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Asia Today: US begins vaccinating its troops in South Korea

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In this photo provided by United States Forces Korea, Gen. Robert B. Abrams, Commanding General for United States Forces Korea, receives the COVID-19 vaccine at Brian D. Allgood Army Community Hospital, U.S. Army Garrison Humphreys, in Pyeongtaek, South Korea, Tuesday, Dec. 29, 2020. The United States has started vaccinating its troops based in South Korea, as its Asian ally reported its highest daily COVID-19 fatalities amid surging cases in the country.(Staff Sgt. Kris Bonet/United States Forces Korea vis AP)

SEOUL – The United States has started vaccinating its troops based in South Korea, as its Asian ally reported its highest daily COVID-19 fatalities amid surging cases in the country.

The United States Forces Korea says in a statement it started inoculating military and civilian health-care workers, first responders and the USFK command team with the Moderna vaccine on Tuesday.

Among those who received the vaccinations was Gen. Robert B. Abrams, chief of the 28,500 American troops in South Korea.

It says the vaccine is 100% voluntary and not mandatory. Abrams says that “I strongly encourage all eligible individuals to receive the vaccine.”

The USFK statement says more vaccines from Moderna, and potentially others with FDA approval, will be sent to the USFK.

The U.S. troops’ deployment is meant to deter potential aggression from North Korea. Abrams says the COVID-19 vaccine “is another tool that will help USFK maintain a robust combined defensive posture."

South Korean government has faced domestic criticism that it has been too slow in working out vaccine procurement plans. The government said Tuesday it will have vaccines for 56 million people, an amount seemingly enough for the country’s 51 million people. Officials say they plan to begin inoculating the South Korean public in February.

Earlier Tuesday, South Korea said 40 more virus patients had died in the past 24 hours, the country’s biggest coronavirus-related daily death toll since the pandemic began. South Korea also logged 1,046 new cases of infections, taking the total caseload to 58,725 with 859 deaths.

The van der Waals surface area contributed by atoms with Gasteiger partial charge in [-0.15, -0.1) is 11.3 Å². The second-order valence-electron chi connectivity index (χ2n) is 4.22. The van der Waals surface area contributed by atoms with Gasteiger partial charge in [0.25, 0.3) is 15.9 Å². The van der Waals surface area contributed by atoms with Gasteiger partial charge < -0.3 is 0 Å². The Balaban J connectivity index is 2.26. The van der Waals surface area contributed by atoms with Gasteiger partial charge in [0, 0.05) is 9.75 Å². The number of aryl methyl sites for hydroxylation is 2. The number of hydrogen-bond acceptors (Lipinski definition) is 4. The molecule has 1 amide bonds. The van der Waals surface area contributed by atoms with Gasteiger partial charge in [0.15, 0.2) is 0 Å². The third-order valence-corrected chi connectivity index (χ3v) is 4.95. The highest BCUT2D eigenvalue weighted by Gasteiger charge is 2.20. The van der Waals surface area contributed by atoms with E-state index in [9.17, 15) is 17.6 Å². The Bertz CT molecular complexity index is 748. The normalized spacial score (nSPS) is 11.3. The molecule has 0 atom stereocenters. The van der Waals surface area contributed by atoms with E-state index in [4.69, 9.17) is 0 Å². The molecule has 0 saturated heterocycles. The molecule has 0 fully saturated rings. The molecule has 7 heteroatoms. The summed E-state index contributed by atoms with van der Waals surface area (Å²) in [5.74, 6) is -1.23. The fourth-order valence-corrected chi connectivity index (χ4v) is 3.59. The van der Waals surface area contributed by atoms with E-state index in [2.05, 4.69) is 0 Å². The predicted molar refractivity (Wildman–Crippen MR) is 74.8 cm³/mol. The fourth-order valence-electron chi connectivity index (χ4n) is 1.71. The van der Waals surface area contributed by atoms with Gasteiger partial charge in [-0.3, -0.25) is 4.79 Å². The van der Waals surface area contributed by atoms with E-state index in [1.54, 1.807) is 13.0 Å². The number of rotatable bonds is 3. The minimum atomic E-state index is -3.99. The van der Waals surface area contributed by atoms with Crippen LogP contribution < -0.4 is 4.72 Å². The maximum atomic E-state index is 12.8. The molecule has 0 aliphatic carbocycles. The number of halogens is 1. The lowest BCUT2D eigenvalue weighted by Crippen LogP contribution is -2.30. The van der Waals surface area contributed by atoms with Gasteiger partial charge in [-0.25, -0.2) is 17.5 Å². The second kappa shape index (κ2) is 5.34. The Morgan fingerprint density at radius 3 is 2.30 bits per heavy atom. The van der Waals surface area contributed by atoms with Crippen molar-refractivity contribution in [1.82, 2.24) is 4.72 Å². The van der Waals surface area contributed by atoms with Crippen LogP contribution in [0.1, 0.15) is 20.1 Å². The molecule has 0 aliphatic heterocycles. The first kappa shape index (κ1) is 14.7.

The 40 deaths are the nation's highest daily toll, which has been attributed to clusters in nursing homes and similar care facilities with elderly or otherwise vulnerable residents. Officials say 28 of the newly reported 40 deaths happened at such facilities.

In other developments in the Asia-Pacific region:

— Sri Lanka has reopened to tourists after more than nine months in a pilot program to help its depleted tourism industry. The first group of 186 tourists arrived on a special flight from Ukraine on Monday and are expected to stay for 10 days mostly in the popular southern coastline region. The tourism sector accounts for 5% of Sri Lanka's GDP, employs 250,000 people directly and up to 2 million indirectly. Hotels and other businesses have been hurt severely without foreign tourists. Sri Lanka has confirmed 41,602 cases of infection since March, and most of them have been connected to two clusters at a garment factory and fish market since October.

— India has found six people who returned from the United Kingdom in recent weeks infected with a new variant of the coronavirus. The health ministry said Tuesday that all the six patients were isolated and their fellow travelers were tracked down. Close contacts of the infected patients were also put under quarantine. India previously suspended flights from and to the U.K. until the end of the year, noting the new variant is “spreading and growing rapidly.” India on Tuesday reported 16,432 new cases of the virus overall, taking its total to 10.22 million infections and 148,153 deaths. India is expected to start a vaccination drive for some 300 million people early next month.

— China on Tuesday reported seven new cases of coronavirus infection in the capital Beijing, where authorities have ordered the testing of hundreds of thousands of residents. Cases have been clustered largely in villages on Beijing’s northeastern edge, but authorities are wary of any spread in the capital that could deal a setback to claims it has all-but-contained local spread of the virus. City authorities have already urged residents not to leave the city during the upcoming Lunar New Year holidays. China has canceled big gatherings such as sports events and temple fairs. Cinemas, libraries and museums operate at 75% capacity. The government is also discouraging business trips. A total of 27 cases were reported on Tuesday, including eight in the northeastern province of Liaoning and 12 brought from outside the country. China has reported a total of 87,003 cases and 4,634 deaths since the virus was first detected in the central city of Wuhan late last year. Hong Kong on Monday reported cases in a security guard and cleaner at its international airport, bringing its total to 8,671 cases with 141 deaths.